2021 Midwest Road, Suite 200, Oak Brook, IL 60523

Subscribe to this list via RSS Blog posts tagged in adequate consideration

Darien business law attorney non-compete agreement

As a business owner or an employee, it is important to understand the contracts you are signing, whether you are a new employee accepting a job or an employer offering a job. Regardless of your level or position at the company, you should not overlook the details of any contract. Business contracts can be complicated with a lot of legal details that may be difficult to comprehend. For example, many people may not know what a non-compete agreement, which is a type of “restrictive covenant,” entails. As an employer, if you wish to enforce a non-compete agreement (also known as a “covenant not to compete”) in regard to an employee, you must draft it carefully according to the standards outlined by Illinois courts. A non-compete clause can be confusing, but you will have an advantage in negotiations if you understand the requirements for enforcing this type of legal document. Whether you are the company owner or the employee, an experienced business attorney can assist you during this process to make sure your rights are protected. The following are some important issues to consider when drafting or signing a non-compete agreement in Illinois.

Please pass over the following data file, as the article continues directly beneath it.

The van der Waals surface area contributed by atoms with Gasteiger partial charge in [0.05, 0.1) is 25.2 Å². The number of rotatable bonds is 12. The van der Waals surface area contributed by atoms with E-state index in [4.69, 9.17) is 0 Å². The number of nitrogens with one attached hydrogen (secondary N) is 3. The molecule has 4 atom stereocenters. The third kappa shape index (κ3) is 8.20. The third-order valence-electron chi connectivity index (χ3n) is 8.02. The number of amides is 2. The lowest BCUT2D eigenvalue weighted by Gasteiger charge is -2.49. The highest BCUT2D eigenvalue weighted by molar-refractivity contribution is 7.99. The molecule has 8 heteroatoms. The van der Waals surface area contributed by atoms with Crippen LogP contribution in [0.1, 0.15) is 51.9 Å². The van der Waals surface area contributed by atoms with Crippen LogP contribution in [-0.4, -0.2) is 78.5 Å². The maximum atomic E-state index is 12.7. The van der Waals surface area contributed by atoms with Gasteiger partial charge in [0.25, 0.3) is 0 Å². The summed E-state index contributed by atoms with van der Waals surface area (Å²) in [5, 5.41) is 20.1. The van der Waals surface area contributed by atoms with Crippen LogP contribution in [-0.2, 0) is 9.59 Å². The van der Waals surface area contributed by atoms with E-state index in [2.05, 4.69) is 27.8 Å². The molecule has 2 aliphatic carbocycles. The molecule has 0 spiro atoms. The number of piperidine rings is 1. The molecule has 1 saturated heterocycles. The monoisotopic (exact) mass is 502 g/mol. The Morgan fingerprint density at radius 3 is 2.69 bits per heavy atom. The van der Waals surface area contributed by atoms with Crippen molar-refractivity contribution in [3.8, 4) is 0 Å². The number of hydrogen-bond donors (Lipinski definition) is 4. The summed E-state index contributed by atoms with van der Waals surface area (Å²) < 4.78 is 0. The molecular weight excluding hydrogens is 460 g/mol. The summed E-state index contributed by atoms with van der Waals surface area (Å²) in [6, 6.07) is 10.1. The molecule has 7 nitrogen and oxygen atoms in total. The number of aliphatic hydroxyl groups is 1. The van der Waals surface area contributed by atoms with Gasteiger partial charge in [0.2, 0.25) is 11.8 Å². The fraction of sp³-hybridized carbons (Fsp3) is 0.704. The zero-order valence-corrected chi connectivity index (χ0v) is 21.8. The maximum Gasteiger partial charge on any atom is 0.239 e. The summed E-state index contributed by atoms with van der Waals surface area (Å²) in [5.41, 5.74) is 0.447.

What Is a Restrictive Covenant/Non-Compete Agreement?

A non-compete agreement is a stipulation within a contract that typically prohibits an employee from going to work for another competing company or starting his or her own competitive business for a certain period of time. The main purpose of this restriction is to prevent an employee from leaving the company to compete against the employer after the employer has invested resources into that employee’s training and giving the employee access to proprietary information. That situation can be detrimental to an employer if an employee brings his or her experience and specific trade secrets to the employer’s competition. Similarly, a worker may use the knowledge and connections that he or she gained from former employment to build his or her own business to compete with that former employer. 

Back to Top